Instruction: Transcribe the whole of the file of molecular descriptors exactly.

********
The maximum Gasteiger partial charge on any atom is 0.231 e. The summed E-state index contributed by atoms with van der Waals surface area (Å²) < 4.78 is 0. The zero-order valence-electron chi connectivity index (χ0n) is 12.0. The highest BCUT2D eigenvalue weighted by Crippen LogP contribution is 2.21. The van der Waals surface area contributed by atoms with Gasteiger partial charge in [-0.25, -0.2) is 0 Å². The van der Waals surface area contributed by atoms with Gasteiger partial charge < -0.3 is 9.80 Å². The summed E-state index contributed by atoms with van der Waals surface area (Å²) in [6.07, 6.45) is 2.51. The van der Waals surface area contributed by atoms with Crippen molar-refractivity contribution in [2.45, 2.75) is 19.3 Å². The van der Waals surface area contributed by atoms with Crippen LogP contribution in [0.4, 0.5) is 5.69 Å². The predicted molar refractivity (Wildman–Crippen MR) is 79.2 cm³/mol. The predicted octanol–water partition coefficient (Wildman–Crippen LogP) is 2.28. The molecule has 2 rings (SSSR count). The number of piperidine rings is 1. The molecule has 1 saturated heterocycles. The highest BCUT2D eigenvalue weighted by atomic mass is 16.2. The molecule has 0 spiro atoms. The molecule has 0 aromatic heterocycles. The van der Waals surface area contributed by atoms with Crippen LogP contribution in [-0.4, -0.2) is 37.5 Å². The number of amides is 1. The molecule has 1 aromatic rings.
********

The maximum Gasteiger partial charge on any atom is 0.231 e. The summed E-state index contributed by atoms with van der Waals surface area (Å²) < 4.78 is 0. The zero-order valence-electron chi connectivity index (χ0n) is 12.0. The highest BCUT2D eigenvalue weighted by Crippen LogP contribution is 2.21. The van der Waals surface area contributed by atoms with Gasteiger partial charge in [-0.25, -0.2) is 0 Å². The van der Waals surface area contributed by atoms with Gasteiger partial charge < -0.3 is 9.80 Å². The summed E-state index contributed by atoms with van der Waals surface area (Å²) in [6.07, 6.45) is 2.51. The van der Waals surface area contributed by atoms with Crippen molar-refractivity contribution in [2.45, 2.75) is 19.3 Å². The van der Waals surface area contributed by atoms with Crippen LogP contribution in [0.4, 0.5) is 5.69 Å². The predicted molar refractivity (Wildman–Crippen MR) is 79.2 cm³/mol. The predicted octanol–water partition coefficient (Wildman–Crippen LogP) is 2.28. The molecule has 2 rings (SSSR count). The number of piperidine rings is 1. The molecule has 1 saturated heterocycles. The highest BCUT2D eigenvalue weighted by atomic mass is 16.2. The molecule has 0 spiro atoms. The molecule has 0 aromatic heterocycles. The van der Waals surface area contributed by atoms with Crippen LogP contribution in [-0.4, -0.2) is 37.5 Å². The number of amides is 1. The molecule has 1 aromatic rings.